Patient-reported symptoms during and after direct-acting antiviral therapies for chronic hepatitis C: The PROP UP study

Donna M. Evon, Souvik Sarkar, J. Amador, Anna S. Lok, Richard K. Sterling, Paul W. Stewart, Bryce B. Reeve, Marina Serper, N. Reau, K. Rajender Reddy, Adrian M. Di Bisceglie, David R. Nelson, Carol E. Golin, Joseph K. Lim, Michael W. Fried

Research output: Contribution to journalArticle

7 Scopus citations

Abstract

Background & Aims: A comprehensive analysis of changes in symptoms and functioning during and after direct-acting antiviral (DAA) therapy for chronic hepatitis C virus (HCV) infection has not been conducted for patients treated in real-world clinical settings. Therefore, we evaluated patient-reported outcomes (PROs) in a diverse cohort of patients with HCV treated with commonly prescribed DAAs. Methods: PROP UP is a US multicenter observational study of 1,601 patients with HCV treated with DAAs in 2016-2017. PRO data were collected at baseline (T1), early on-treatment (T2), late on-treatment (T3) and 3-months post-treatment (T4). PRO mean change scores were calculated from baseline and a minimally important change (MIC) threshold was set at 5%. Regression analyses investigated patient and treatment characteristics independently associated with PRO changes on-treatment and post-treatment. Results: Of 1,564 patients, 55% were male, 39% non-white, 47% had cirrhosis. Sofosbuvir/ledipasvir was prescribed to 63%, sofosbuvir/velpatasvir to 21%, grazoprevir/elbasvir to 11%, and paritaprevir/ombitasvir/ritonavir + dasabuvir to 5%. During DAA therapy, mean PRO scores improved slightly in the overall cohort, but did not reach the 5% MIC threshold. Between 21–53% of patients experienced >5% improved PROs while 23–36% experienced >5% worse symptoms. Of 1,410 patients with evaluable sustained virologic response (SVR) data, 95% achieved SVR. Among those with SVR, all mean PRO scores improved, with the 5% MIC threshold met for fatigue, sleep disturbance, and functioning well-being. Regression analyses identified subgroups, defined by age 35–55, baseline mental health issues and a higher number of health comorbidities as predictors of PRO improvements. Conclusions: In real-world clinical practices, we observed heterogeneous patient experiences during and after DAA treatment. Symptom improvements were more pronounced in younger patients, those with baseline mental health issues and multiple comorbidities. Lay summary: Patients who received direct-acting antiviral medications for hepatitis C at several liver centers in the US did not generally experience significant changes in baseline symptoms during treatment. We observed a full range of patient experiences with some patients experiencing substantial symptom improvements, yet others experiencing less improvements and some even experiencing a worsening of symptoms. The 1,346 patients who were cured of hepatitis C experienced improvements in fatigue, sleep disturbance, and functional well-being, and trends for improved pain and depression; whereas the 64 who were not cured experienced minimal improvements. Clinicaltrial.gov: NCT02601820.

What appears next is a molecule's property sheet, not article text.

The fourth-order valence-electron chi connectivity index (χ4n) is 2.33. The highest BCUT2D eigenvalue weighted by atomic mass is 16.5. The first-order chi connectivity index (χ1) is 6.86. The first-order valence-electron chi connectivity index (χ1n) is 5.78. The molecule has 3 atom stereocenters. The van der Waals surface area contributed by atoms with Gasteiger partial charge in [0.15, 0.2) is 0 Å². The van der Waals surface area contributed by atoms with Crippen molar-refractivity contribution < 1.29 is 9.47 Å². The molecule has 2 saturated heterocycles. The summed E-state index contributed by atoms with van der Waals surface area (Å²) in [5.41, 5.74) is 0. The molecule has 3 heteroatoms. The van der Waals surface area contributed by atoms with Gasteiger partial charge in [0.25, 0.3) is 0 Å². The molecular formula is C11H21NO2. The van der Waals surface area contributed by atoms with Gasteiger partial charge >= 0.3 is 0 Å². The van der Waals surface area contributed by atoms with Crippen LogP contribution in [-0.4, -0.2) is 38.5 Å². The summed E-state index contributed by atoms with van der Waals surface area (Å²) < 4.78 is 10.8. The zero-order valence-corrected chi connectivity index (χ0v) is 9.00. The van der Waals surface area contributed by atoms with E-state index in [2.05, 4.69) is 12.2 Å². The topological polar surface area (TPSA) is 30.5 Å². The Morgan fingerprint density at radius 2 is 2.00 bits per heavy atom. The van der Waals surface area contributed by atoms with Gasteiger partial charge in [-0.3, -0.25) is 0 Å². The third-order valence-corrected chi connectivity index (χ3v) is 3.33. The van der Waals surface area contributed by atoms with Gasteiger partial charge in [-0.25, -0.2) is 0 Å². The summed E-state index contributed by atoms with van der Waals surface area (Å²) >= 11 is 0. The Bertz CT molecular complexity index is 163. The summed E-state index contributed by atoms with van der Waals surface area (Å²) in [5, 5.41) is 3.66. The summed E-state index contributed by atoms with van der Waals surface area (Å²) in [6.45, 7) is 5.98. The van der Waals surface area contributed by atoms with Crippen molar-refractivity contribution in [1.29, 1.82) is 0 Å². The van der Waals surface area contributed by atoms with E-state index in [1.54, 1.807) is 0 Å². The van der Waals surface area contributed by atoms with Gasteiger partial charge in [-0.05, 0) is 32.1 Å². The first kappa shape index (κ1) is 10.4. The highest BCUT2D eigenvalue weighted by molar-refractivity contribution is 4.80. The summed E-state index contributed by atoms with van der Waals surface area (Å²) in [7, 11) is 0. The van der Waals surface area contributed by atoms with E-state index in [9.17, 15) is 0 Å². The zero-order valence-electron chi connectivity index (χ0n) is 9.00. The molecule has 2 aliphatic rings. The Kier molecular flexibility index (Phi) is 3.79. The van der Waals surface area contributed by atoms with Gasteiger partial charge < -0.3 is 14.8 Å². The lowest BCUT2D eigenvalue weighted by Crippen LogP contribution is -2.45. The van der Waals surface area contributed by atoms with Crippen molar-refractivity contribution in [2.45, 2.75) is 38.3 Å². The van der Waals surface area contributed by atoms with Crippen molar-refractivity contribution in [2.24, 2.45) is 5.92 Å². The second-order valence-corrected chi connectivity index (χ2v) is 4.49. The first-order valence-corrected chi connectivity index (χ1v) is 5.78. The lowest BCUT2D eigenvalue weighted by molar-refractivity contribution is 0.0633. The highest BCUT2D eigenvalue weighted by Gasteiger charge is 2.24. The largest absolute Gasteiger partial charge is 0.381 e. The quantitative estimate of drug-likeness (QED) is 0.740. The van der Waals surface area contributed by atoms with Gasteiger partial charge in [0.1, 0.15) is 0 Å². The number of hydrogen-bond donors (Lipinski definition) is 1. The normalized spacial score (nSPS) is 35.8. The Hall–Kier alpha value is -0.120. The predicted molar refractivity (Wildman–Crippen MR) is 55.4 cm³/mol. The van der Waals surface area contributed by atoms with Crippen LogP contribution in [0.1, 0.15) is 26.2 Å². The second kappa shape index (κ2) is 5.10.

Original languageEnglish (US)
JournalJournal of Hepatology
DOIs
StatePublished - Jan 1 2019

Keywords

  • Functioning
  • HCV
  • Liver
  • Pain
  • Patient-reported outcome
  • PRO
  • Quality of life
  • Sleep
  • Symptom
  • Treatment

ASJC Scopus subject areas

  • Hepatology

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